Redefining My Place in Tech

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I’ve been laid off twice since moving to Portland. I’ve been traumatized by one employer whose lack of vision and inclusion means he hires only men. I’ve been in an interview where the panel assumed I was a native Spanish speaker and brought in an interpreter so that they could test my Spanish speaking skills—I’m Filipina.  I’ve also experienced ageism, so when I saw that PDXWIT had an event series called “Seasoned Women in Tech,” I was thrilled! Truly, the job market has been dismal at times, so I decided to change it for myself. How? I studied my landscape and really looked at my skill-set to see where I would be most effective. I think it is a work in progress like life, but I am happier for it.

One of the ways we can make a difference in our community, and our careers, is by looking at our skills from a different perspective. We don’t need to be an engineer in order to be highly “technical” and our skills are of use to so many outside our direct industry. Through creativity and volunteering, both you and your community will benefit.

Throughout my professional journey from healthcare and government to culinary and private sector, I relied on tech to scale up my skills and work effectively. Technically, I am classified as a creative who learned how to use tech in the 21st century. I have been a marketing professional in all these industries, and tech has been my way to create a place for myself in a space that most people see as “the folks who make things look pretty.” But for me, good marketing relies on data. Data shows me engagement, and allows me to take action to make a product or service more marketable to users. Finding a need and filling it: the very definition of marketing and my specialty.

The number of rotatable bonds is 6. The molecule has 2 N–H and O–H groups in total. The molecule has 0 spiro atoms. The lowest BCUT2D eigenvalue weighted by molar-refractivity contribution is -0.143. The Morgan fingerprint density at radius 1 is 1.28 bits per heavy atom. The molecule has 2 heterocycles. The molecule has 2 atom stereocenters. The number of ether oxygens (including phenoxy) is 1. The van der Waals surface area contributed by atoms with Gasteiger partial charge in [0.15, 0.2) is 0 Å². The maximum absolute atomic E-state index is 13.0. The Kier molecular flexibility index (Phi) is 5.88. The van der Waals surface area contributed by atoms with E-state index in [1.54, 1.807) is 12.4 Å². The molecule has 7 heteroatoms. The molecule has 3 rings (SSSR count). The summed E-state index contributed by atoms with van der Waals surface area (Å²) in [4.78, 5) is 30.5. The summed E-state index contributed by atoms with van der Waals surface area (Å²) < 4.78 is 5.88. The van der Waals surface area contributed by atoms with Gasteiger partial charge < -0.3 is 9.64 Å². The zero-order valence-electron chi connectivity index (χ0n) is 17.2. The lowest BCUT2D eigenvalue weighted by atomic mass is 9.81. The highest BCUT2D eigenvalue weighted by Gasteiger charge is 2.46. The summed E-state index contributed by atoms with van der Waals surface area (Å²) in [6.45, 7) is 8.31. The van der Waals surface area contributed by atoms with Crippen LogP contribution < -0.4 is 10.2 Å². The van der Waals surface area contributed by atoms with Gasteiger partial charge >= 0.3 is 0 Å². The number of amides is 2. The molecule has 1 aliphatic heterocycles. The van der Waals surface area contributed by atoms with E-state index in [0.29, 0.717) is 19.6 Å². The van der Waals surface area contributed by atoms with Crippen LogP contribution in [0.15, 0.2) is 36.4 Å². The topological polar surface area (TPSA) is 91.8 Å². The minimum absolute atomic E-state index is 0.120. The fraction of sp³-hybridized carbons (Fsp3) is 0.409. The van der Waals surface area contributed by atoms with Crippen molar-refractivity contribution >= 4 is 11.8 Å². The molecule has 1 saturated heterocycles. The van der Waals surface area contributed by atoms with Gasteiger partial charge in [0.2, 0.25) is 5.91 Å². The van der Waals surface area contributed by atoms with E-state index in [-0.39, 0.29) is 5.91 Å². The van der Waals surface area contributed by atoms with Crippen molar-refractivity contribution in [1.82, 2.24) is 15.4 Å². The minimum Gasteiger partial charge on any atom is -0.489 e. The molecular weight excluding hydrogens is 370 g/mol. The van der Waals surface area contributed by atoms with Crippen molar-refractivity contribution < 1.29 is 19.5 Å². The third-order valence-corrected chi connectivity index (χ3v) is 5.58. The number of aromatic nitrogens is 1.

I decided that instead of spending hours sending out resumes and learning ways to get around algorithms to be able to get a phone screen and/or interview, I volunteered for non-profit organizations (McConnell’s Boxing Academy, Feed the Mass, Street Roots, Portland Food Project and Oregon Food Bank) that I am passionate about. I discovered that my marketing skills were needed in small mom-and-pop restaurants around Portland who didn’t have a marketing plan in their business model. I could show them the power web development and social media have to influence, convince and entice a customer base to come and try their food. Portland is a foodie town and competition is fierce so being able to “tout your wares” is really key to generating interest. In this way, tech saved me from taking another job that I really was not going to be passionate about.

PDXWIT has given me the third act to my story, a community that I am passionate about and a future that I can be proud of, regardless of where I end up. I look forward to all of our upcoming events, working with PDXWIT’s awesome volunteers and meeting many more people along the way. I delight in hearing and learning from our community members’ stories and providing resources. I am having a blast, and this is just the beginning.


Hazel Valdez is the PDXWIT Event Operations Coordinator and has has worked in various industries including technology, healthcare, government and corporations. She is also a classically trained French Chef from Le Cordon Bleu and is the Sous Chef for the nonprofit organization, Feed The Mass. In her spare time, Hazel loves spending time with her wife at the boxing gym learning how to spar as well as getting in a great cardio workout! Connect with Hazel on LinkedIn.

PDX Women in Technology

PDX Women in Technology exists to encourage women to join tech and support and empower them so they stay in tech.